Presumptive Illness Bill Shelved

Bill shelved: Twin Falls legislator won’t allow House vote on firefighters’ plan

Michael O’Donnell/Idaho State Journal

Idaho House members Carolyn Meline, left, and Elaine Smith talk to Pocatello Firefighter union president Curtis Smith, right, about legislation to change workers’

compensation coverage for firefighters during Saturday’s town hall meeting. League of Women Voters member Muriel Roberts is in the center. (Michael O’Donnell/Idaho State Journal)

For 15 years, professional firefighters in Idaho have been trying to get additional workers’ compensation coverage for specific types of cancers and illnesses that occur

more frequently in their profession due to exposure to chemicals and other carcinogens associated with battling fires or providing emergency medical care.

Similar legislation has been passed in 40 other states and six Canadian provinces. Last year a bill to expand coverage passed the Idaho Senate, but died in the House.

This year a similar bill passed with 100 percent of the vote in the House State Affairs Committee, but has been held up from going to the full House for a vote by Stephen Hartgen, R-Twin Falls, chairman of the House Commerce and Human Relations Committee.

“There was great bipartisan support,” said Curtis Smith, union president of the Pocatello Firefighters. Smith said Republicans helped get the bill printed and into the State Affairs

Committee, but now the bill has been shelved by Hartgen. “We haven’t heard any reason, only that he’s holding it,” Smith said.

The Pocatello fireman expressed his displeasure with the holdup during a town hall meeting with Pocatello’s District 29 legislators — Democrats Roy Lacey, Elaine Smith and Carolyn Meline — at Pocatello City Hall Saturday.

House Bill 194 specifies the kinds of illnesses that workers’ compensation would cover for firefighters and establishes time constraints for how long a firefighter has been on the job before coverage would occur. The 13 specific illnesses in the bill include poisoning from exposure to chemicals and radiation, heart and respiratory diseases caused by dust, smoke and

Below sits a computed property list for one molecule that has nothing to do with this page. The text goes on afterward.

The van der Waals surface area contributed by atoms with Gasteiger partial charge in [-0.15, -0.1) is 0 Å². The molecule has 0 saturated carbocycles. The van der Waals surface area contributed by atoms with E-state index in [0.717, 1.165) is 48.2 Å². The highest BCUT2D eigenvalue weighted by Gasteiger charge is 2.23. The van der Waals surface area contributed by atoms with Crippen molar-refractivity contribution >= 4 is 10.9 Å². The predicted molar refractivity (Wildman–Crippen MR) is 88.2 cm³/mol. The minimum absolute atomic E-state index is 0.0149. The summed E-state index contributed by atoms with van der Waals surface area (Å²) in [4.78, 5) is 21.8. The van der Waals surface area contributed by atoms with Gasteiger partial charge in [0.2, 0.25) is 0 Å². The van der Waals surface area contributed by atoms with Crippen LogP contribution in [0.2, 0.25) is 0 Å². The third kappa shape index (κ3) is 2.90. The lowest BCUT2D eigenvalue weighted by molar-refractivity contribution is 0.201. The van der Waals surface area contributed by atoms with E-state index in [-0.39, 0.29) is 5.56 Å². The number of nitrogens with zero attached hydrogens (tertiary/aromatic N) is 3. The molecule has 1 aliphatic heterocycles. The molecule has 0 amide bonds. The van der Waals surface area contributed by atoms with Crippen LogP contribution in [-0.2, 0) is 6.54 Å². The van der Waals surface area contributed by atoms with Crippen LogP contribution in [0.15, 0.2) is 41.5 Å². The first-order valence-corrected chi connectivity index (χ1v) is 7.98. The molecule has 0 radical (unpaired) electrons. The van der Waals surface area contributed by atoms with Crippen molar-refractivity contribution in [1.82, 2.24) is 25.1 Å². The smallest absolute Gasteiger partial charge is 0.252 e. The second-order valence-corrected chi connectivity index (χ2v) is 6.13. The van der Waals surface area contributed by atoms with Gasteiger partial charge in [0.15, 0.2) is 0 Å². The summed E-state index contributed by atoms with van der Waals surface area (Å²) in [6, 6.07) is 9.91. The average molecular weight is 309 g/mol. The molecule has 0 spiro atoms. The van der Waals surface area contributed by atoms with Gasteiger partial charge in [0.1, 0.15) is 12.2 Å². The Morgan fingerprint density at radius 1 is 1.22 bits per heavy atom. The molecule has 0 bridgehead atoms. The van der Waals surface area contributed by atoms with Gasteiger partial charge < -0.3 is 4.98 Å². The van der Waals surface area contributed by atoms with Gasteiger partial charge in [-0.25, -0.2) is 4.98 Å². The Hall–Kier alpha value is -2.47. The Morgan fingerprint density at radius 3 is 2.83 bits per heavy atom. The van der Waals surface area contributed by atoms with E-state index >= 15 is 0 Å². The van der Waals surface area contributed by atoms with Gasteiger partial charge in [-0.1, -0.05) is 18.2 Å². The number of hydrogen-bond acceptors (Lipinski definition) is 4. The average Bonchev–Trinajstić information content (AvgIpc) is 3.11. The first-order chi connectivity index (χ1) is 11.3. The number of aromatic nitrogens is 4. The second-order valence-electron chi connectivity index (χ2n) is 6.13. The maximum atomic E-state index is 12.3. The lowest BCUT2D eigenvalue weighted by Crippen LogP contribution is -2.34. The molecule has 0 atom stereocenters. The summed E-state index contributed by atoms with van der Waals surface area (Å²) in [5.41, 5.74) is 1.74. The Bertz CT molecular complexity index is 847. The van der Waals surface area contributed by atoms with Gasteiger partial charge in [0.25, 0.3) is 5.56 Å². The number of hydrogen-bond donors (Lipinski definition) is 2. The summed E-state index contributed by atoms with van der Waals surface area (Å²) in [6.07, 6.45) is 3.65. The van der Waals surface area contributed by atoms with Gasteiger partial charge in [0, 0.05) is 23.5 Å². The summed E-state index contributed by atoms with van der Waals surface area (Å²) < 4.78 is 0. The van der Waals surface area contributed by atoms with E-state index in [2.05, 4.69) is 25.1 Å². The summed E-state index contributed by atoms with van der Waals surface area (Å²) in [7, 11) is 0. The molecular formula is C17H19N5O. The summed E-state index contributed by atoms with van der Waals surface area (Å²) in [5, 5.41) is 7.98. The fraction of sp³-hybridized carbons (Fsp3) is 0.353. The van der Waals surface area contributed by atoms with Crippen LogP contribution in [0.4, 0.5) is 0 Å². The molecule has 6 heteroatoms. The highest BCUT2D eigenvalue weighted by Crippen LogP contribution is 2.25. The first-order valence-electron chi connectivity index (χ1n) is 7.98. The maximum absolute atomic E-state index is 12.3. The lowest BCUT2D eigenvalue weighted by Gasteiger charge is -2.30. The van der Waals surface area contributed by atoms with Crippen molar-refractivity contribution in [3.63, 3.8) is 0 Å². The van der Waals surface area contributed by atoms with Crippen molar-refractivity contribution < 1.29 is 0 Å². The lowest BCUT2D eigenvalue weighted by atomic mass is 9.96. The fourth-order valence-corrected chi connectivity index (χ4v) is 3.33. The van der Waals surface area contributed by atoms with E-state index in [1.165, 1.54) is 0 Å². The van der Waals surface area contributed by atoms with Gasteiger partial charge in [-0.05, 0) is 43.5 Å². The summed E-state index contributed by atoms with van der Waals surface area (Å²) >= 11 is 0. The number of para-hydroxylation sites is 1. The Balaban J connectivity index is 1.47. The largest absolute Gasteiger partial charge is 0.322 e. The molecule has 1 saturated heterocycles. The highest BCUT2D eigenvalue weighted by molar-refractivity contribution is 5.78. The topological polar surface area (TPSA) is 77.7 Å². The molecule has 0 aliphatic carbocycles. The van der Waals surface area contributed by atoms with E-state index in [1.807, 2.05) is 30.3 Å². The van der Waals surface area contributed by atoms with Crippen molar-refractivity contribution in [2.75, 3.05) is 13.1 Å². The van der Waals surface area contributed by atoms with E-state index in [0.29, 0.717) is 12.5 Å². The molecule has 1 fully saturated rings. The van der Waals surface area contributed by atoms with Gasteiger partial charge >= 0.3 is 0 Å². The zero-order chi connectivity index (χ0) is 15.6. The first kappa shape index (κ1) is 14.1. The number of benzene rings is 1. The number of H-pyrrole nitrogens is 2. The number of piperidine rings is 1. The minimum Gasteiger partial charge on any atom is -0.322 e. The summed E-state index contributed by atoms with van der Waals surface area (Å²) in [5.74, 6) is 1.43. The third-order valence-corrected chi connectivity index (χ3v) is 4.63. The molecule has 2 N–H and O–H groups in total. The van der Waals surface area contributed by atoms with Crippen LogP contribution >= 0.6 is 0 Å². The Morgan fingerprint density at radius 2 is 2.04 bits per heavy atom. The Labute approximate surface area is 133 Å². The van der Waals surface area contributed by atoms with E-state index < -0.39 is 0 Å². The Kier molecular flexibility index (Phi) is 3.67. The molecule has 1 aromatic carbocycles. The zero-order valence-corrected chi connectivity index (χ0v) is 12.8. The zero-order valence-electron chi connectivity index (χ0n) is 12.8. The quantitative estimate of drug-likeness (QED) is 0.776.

toxic gases, skin diseases from caustic chemicals and AIDS. The illnesses would have to be directly linked to on-the-job activities. Coverage would be linked to time of service. For example for a fireman to claim workers’ compensation for brain or esophageal cancer, he would have to develop the disease after 10 years on the job. Kidney cancer could only be claimed after 15 years of service. And no claims could be made once a firefighter has left the job for 10 years or more. Language in the bill establishes a presumption that the illness was linked to job duties, but does allow that presumption to be challenged.“If the presumption is rebutted by medical evidence then the firefighter or the beneficiaries must prove that the firefighter’s disease was caused by his or her duties of employment,” the bill states. Smith said he and other firefighters in Idaho are frustrated the bill is not getting a full hearing in the Idaho House.

“It’s stuck in a drawer,” he said. Hartgen said it will stay in that drawer for the rest of this session. “I’m holding it up this session because I don’t think it’s something we should rush into,” Hartgen said in a Saturday interview. “It would turn the premise of workers’ compensation upside-down. I think it would open the door to a lot of disputes and increase the number of claims.” The Twin Falls Republican said he’s not comfortable with the idea of shifting the proof of injury for a compensation claim away from the worker who claims the injury was caused by on-the-job activities. “I think there should be a requirement to prove injury,” Hartgen said.

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